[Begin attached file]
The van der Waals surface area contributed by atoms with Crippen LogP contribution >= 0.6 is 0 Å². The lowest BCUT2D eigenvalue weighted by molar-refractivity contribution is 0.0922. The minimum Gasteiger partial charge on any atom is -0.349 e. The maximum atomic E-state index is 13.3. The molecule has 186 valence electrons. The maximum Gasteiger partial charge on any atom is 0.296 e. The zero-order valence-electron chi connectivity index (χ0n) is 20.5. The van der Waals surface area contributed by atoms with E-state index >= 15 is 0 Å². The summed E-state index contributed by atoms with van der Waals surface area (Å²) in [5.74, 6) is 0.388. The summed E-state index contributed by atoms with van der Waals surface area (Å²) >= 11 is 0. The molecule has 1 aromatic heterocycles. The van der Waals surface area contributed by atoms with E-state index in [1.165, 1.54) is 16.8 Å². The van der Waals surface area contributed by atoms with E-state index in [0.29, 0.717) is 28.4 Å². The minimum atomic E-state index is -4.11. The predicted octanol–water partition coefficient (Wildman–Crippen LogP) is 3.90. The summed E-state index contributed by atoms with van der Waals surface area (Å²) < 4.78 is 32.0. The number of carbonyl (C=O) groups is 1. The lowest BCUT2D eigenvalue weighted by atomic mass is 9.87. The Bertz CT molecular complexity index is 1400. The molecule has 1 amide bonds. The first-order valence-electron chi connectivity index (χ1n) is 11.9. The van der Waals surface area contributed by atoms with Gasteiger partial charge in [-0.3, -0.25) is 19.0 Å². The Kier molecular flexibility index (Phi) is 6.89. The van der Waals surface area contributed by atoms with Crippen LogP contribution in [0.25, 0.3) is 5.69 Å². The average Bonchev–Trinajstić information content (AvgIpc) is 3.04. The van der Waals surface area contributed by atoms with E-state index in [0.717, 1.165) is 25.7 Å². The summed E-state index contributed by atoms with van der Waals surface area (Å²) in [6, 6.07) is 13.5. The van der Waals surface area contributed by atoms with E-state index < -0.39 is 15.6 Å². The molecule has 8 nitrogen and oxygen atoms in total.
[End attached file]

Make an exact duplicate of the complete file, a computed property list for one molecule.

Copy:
The van der Waals surface area contributed by atoms with Crippen LogP contribution >= 0.6 is 0 Å². The lowest BCUT2D eigenvalue weighted by molar-refractivity contribution is 0.0922. The minimum Gasteiger partial charge on any atom is -0.349 e. The maximum atomic E-state index is 13.3. The molecule has 186 valence electrons. The maximum Gasteiger partial charge on any atom is 0.296 e. The zero-order valence-electron chi connectivity index (χ0n) is 20.5. The van der Waals surface area contributed by atoms with E-state index >= 15 is 0 Å². The summed E-state index contributed by atoms with van der Waals surface area (Å²) in [5.74, 6) is 0.388. The summed E-state index contributed by atoms with van der Waals surface area (Å²) >= 11 is 0. The molecule has 1 aromatic heterocycles. The van der Waals surface area contributed by atoms with E-state index in [1.165, 1.54) is 16.8 Å². The van der Waals surface area contributed by atoms with E-state index in [0.29, 0.717) is 28.4 Å². The minimum atomic E-state index is -4.11. The predicted octanol–water partition coefficient (Wildman–Crippen LogP) is 3.90. The summed E-state index contributed by atoms with van der Waals surface area (Å²) < 4.78 is 32.0. The number of carbonyl (C=O) groups is 1. The lowest BCUT2D eigenvalue weighted by atomic mass is 9.87. The Bertz CT molecular complexity index is 1400. The molecule has 1 amide bonds. The first-order valence-electron chi connectivity index (χ1n) is 11.9. The van der Waals surface area contributed by atoms with Gasteiger partial charge in [-0.3, -0.25) is 19.0 Å². The Kier molecular flexibility index (Phi) is 6.89. The van der Waals surface area contributed by atoms with Crippen LogP contribution in [0.25, 0.3) is 5.69 Å². The average Bonchev–Trinajstić information content (AvgIpc) is 3.04. The van der Waals surface area contributed by atoms with E-state index in [0.717, 1.165) is 25.7 Å². The summed E-state index contributed by atoms with van der Waals surface area (Å²) in [6, 6.07) is 13.5. The van der Waals surface area contributed by atoms with E-state index < -0.39 is 15.6 Å². The molecule has 8 nitrogen and oxygen atoms in total.